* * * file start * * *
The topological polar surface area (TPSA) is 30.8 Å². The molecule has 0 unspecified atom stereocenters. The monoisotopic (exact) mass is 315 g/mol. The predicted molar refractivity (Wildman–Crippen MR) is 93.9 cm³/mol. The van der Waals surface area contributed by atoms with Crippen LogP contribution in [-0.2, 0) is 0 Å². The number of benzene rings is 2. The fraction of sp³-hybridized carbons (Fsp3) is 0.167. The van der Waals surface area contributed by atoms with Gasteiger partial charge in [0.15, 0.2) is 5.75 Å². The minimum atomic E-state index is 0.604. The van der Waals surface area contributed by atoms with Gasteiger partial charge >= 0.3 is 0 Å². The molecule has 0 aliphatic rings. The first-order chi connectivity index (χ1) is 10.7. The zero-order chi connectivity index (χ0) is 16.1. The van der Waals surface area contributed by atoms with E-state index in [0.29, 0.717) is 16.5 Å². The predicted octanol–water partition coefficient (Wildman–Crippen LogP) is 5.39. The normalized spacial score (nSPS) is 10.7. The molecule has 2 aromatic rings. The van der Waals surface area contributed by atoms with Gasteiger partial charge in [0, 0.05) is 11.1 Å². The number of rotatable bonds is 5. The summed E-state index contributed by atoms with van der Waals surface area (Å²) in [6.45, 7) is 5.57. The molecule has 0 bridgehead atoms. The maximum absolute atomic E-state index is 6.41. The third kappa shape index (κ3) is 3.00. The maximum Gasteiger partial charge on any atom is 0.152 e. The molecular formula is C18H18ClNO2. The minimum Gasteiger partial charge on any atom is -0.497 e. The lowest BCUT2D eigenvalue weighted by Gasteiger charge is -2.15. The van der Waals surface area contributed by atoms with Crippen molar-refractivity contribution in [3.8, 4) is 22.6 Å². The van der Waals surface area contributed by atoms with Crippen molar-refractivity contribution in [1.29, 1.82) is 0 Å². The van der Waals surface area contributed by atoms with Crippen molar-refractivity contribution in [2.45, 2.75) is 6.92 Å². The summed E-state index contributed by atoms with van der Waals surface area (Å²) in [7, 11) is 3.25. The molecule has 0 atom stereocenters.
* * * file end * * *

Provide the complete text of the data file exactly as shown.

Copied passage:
The topological polar surface area (TPSA) is 30.8 Å². The molecule has 0 unspecified atom stereocenters. The monoisotopic (exact) mass is 315 g/mol. The predicted molar refractivity (Wildman–Crippen MR) is 93.9 cm³/mol. The van der Waals surface area contributed by atoms with Crippen LogP contribution in [-0.2, 0) is 0 Å². The number of benzene rings is 2. The fraction of sp³-hybridized carbons (Fsp3) is 0.167. The van der Waals surface area contributed by atoms with Gasteiger partial charge in [0.15, 0.2) is 5.75 Å². The minimum atomic E-state index is 0.604. The van der Waals surface area contributed by atoms with Gasteiger partial charge >= 0.3 is 0 Å². The molecule has 0 aliphatic rings. The first-order chi connectivity index (χ1) is 10.7. The zero-order chi connectivity index (χ0) is 16.1. The van der Waals surface area contributed by atoms with E-state index in [0.29, 0.717) is 16.5 Å². The predicted octanol–water partition coefficient (Wildman–Crippen LogP) is 5.39. The normalized spacial score (nSPS) is 10.7. The molecule has 2 aromatic rings. The van der Waals surface area contributed by atoms with Gasteiger partial charge in [0, 0.05) is 11.1 Å². The number of rotatable bonds is 5. The summed E-state index contributed by atoms with van der Waals surface area (Å²) in [6.45, 7) is 5.57. The molecule has 0 bridgehead atoms. The maximum absolute atomic E-state index is 6.41. The third kappa shape index (κ3) is 3.00. The maximum Gasteiger partial charge on any atom is 0.152 e. The molecular formula is C18H18ClNO2. The minimum Gasteiger partial charge on any atom is -0.497 e. The lowest BCUT2D eigenvalue weighted by Gasteiger charge is -2.15. The van der Waals surface area contributed by atoms with Crippen molar-refractivity contribution in [3.8, 4) is 22.6 Å². The van der Waals surface area contributed by atoms with Crippen molar-refractivity contribution in [1.29, 1.82) is 0 Å². The van der Waals surface area contributed by atoms with Crippen molar-refractivity contribution in [2.45, 2.75) is 6.92 Å². The summed E-state index contributed by atoms with van der Waals surface area (Å²) in [7, 11) is 3.25. The molecule has 0 atom stereocenters.